The Los Angeles County Child Welfare System has a duty to protect foster care youth from harm and to act in their best interests. In order for the system to fulfill its duty, there is a need to understand who is in the system and how different groups of youth may face unique challenges. Lesbian, gay, bisexual, transgender and questioning (LGBTQ), and other sexual and gender minority youth are one such group. At various points during their time in the child welfare system, LGBTQ youth interact with caseworkers, foster parents, congregate care facility employees, and other foster youth. In these interactions, LGBTQ youth may experience discrimination and stigma unique to their sexual orientation, gender identity and/or gender expression. However, an overall lack of systematic data collection on LGBTQ youth in foster care limits the ability of the child welfare system to address the unique challenges of this group.
For over three decades, research on adolescent demographic characteristics and behavior has been conducted via school-wide, state, or national surveys, many of which have included questions about sexual orientation. More recently, there have also been efforts to integrate measures of gender identity and expression into large scale surveys. Though past studies likely included youth in foster care, they did not specifically focus on foster care youth, nor did they include questions about dependency status. This makes it difficult to answer “How many youth in foster care are LGBTQ?” Similarly, while there has been research on the factors that may lead youth to enter or remain in foster care, such as family rejection or physical and verbal abuse, there is a lack of population-based research on the outcomes of those youth once they enter care. This makes it difficult to answer, “How are LGBTQ youth doing in foster care?”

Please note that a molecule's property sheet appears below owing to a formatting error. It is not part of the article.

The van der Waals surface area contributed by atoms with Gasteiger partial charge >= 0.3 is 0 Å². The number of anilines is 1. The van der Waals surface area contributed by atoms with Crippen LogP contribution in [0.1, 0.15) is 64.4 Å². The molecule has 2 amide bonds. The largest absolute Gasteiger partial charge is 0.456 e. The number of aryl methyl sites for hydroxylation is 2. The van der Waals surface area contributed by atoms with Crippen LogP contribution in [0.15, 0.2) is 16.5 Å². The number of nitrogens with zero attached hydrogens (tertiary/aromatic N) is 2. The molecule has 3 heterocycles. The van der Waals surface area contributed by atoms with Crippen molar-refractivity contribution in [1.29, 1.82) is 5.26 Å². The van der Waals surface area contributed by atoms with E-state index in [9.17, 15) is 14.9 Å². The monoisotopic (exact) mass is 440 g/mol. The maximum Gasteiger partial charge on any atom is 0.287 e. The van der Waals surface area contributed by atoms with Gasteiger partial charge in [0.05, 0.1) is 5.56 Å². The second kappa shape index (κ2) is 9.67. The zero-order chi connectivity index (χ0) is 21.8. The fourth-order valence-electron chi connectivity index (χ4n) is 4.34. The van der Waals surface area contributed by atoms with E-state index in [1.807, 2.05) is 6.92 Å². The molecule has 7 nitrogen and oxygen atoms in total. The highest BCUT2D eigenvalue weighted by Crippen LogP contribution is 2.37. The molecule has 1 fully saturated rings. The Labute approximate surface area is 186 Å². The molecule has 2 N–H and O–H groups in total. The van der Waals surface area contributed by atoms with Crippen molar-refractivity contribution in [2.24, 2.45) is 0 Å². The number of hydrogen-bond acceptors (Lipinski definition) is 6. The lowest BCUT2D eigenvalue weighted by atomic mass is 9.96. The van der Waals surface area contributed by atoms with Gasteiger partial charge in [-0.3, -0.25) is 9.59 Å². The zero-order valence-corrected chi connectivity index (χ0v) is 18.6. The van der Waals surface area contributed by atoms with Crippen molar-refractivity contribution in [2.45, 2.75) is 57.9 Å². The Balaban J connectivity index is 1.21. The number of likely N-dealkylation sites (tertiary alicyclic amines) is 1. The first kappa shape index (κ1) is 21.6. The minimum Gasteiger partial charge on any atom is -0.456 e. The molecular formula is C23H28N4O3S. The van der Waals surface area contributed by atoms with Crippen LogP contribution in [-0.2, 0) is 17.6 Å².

Implications for Policymakers & Caregivers
Policymakers and caregivers can take steps to better understand the lives and unique challenges of the LGBTQ youth they serve.
Despite their overrepresentation among foster care youth, LGBTQ youth have been relatively invisible within the system because of barriers to disclosure and a lack of data collection. To address this:
- Integrate questions about sexual orientation, gender identity, gender conformity, and discriminatory experiences related to these social statuses into existing demographic data collection, intake, service planning and case review processes.
- Raise the competencies of child welfare workers to collect this information respectfully and accurately prior to integrating these questions in systems.
- Make sure to maintain confidentiality when sharing and recording this information prior to integrating these questions in systems.
Improving permanency outcomes for LGBTQ youth requires a multi-pronged approach that examines how oppressions operate at structural and institutional levels (e.g., within policies, families, public spaces, and organizations), as well as at the level of interpersonal and workforce interactions.
- Address LGBTQ competencies within the child welfare system workforce and among caregivers.
- Address the roles that racism, heterosexism, and anti-trans-bias play in creating disparities for LGBTQ youth in foster care.
LGBTQ youth in this sample were particularly overrepresented in group home settings, moved significantly more, and were hospitalized for emotional reasons at a higher rate. This all means additional costs – higher rates paid for extensive group care stays and hospital stays, and additional administrative burden on staff when youth move.
- Address the needs of LGBTQ youth in care so their experience begins to approximate those of their non-LGBTQ counterparts. This will result in much-needed cost avoidance for already over-burdened child welfare systems.
Implications for Researchers